Reading List: “Answer The Highest Calling Of Your Heart And Stand Up For What You Truly Believe.”
Right now, I’m reading KL: A History of the Nazi Concentration Camps. It describes how the creation of concentration camps like Dachau and Auschwitz didn’t just happen magically overnight, but over a decade of testing and development, trial and error, a system of oppression and containment adjusting to the political realities over the outside world, situated in crowded cities and empty fields alike, staffed by normal people with their own histories and grievances, morphing and changing to reflect the festering populist anger and contend with the massive influx of political prisoners.
Political prisoners who were initially communist opponents, but were then any political opponents, Jews, Roma, artists, foreign intelligentsia, then then then then then until it was any and all people they wanted to imprison, silence and eliminate. For nearly a decade, the Nazi state captured and imprisoned enemies by finding ways to do so within the existing Weimar legal structure, then eventually chipping away at and ignoring norms, before removing the protections themselves.
And once that protective legal structure was eliminated? The scene was set for horror. The book portrays how a combination of a collection of personal ambitions being encouraged to punish, dissolving norms and an escalating collective thirst for violence led to the implementation of the greatest horrors of the 20th century. But it didn’t start with the gas chambers or killing squads; it started with the targeting, arresting and imprisoning political opponents by power-hungry bureaucrats bending a cracking legal structure.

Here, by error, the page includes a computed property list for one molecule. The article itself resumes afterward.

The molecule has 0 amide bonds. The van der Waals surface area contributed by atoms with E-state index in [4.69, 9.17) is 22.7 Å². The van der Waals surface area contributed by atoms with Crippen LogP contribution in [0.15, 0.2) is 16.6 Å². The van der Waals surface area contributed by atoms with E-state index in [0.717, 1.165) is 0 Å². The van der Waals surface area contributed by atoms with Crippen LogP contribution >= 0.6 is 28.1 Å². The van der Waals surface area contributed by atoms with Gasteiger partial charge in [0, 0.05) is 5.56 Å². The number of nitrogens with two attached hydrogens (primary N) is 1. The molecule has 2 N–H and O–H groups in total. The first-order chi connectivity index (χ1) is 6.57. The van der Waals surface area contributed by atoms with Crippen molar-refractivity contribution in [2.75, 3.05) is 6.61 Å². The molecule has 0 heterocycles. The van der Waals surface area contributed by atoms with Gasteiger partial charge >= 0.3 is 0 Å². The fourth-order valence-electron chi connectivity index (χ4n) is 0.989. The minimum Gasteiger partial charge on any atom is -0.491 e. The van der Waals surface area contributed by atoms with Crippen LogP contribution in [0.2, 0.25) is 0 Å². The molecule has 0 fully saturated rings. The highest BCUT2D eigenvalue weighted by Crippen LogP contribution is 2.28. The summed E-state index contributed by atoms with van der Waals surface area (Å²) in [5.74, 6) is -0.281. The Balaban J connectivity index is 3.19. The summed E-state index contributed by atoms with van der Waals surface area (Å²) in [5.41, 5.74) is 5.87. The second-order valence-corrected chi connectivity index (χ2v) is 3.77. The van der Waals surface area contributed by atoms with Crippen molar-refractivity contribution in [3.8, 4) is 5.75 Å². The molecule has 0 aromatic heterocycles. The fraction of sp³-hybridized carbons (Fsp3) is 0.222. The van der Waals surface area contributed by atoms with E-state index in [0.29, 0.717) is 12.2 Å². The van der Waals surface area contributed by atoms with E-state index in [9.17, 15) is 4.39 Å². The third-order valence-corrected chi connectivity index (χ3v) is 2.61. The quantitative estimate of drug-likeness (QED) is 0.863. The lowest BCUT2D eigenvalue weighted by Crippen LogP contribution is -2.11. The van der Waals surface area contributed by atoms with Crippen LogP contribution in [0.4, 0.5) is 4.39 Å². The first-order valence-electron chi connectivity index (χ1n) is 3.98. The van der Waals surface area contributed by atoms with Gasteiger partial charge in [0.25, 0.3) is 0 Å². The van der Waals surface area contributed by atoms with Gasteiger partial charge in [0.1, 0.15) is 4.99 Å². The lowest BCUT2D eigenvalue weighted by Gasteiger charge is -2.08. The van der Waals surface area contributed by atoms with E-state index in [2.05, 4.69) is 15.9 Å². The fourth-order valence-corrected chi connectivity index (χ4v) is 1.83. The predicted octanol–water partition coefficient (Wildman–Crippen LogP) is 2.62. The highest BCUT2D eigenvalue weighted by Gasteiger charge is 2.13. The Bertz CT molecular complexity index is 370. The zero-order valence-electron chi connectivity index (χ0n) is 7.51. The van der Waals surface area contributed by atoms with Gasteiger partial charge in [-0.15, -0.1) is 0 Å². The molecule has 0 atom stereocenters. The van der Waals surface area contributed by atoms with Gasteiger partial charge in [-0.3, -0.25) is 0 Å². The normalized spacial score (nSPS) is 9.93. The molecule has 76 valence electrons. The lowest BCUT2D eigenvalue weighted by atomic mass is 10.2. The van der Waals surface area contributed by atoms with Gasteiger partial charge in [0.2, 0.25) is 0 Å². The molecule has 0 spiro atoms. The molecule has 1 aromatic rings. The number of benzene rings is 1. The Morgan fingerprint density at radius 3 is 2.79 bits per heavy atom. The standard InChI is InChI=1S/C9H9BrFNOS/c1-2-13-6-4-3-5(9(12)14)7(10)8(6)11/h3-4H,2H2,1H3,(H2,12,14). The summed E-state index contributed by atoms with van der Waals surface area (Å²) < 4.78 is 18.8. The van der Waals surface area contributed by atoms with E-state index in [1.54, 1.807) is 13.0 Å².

In my day-to-day life, as a people pleaser who has stayed in relationships and jobs and physical addictions too long, I think a lot about the frog in boiling water metaphor. I think about those moments I’ve woken up, looked in the mirror and gone “how the hell did I get here.” Because is never starts at the conclusion, it’s the result of pushed boundaries and justifications and excuses, putting up with injustices because maybe it’ll get better, or it’s easier not to see what’s staring back at you. And right now, I’m scared of how hot the water is right now.
You may think I’m being hyperbolic by invoking the horrible history of concentration camps in Nazi Germany, that I’m being lazy and invoking Godwin’s law. But yesterday, the President of the United States of America suggested that the American election in November be delayed. This, after weeks of a force of CBP and other federal agents tear gassing, beating and “disappear”ing protestors off of the streets of Portland. After over 150,000 people have died in no small part due to a catastrophically ineffectual response to the pandemic. Hell, some state attorneys general saw the writing on the wall months ago, and have prepared to sue should POTUS suggest any change to Election Day.
Yet, on the same day, in this same country, President Barack Obama gave one of the most breathtaking speeches he’s ever delivered in the form of his eulogy for Representative John Lewis. In the same country where a death cult has formed around not wearing masks to slow down a deadly pandemic, and Armenian schools are being vandalized with hate speech, and disinformation has burrowed deep into the very tools and services keeping us connected as we isolate during this insane time, President Obama stood up and told us that “this country is a constant work in progress. We’re born with instructions: to form a more perfect union. Explicit in those words is the idea that we’re imperfect.”
President Obama reminds us that true strength is in fighting back against the tides of hate, violence and intolerance because “That’s where real courage comes from, not from turning on each other, but by turning towards one another. Not by sowing hatred and division, but by spreading love and truth. Not by avoiding our responsibilities to create a better America and a better world, but by embracing those responsibilities with joy and perseverance and discovering that, in our beloved community, we do not walk alone.”
95 days until the election. What are you doing to make a more perfect union?
Representative John Lewis, Together, You Can Redeem the Soul of Our Nation (The New York Times) - The subject line of today’s email is from the op-ed that Lewis wrote before he died, and asked to have published on the day of his funeral.
Be kind to each other.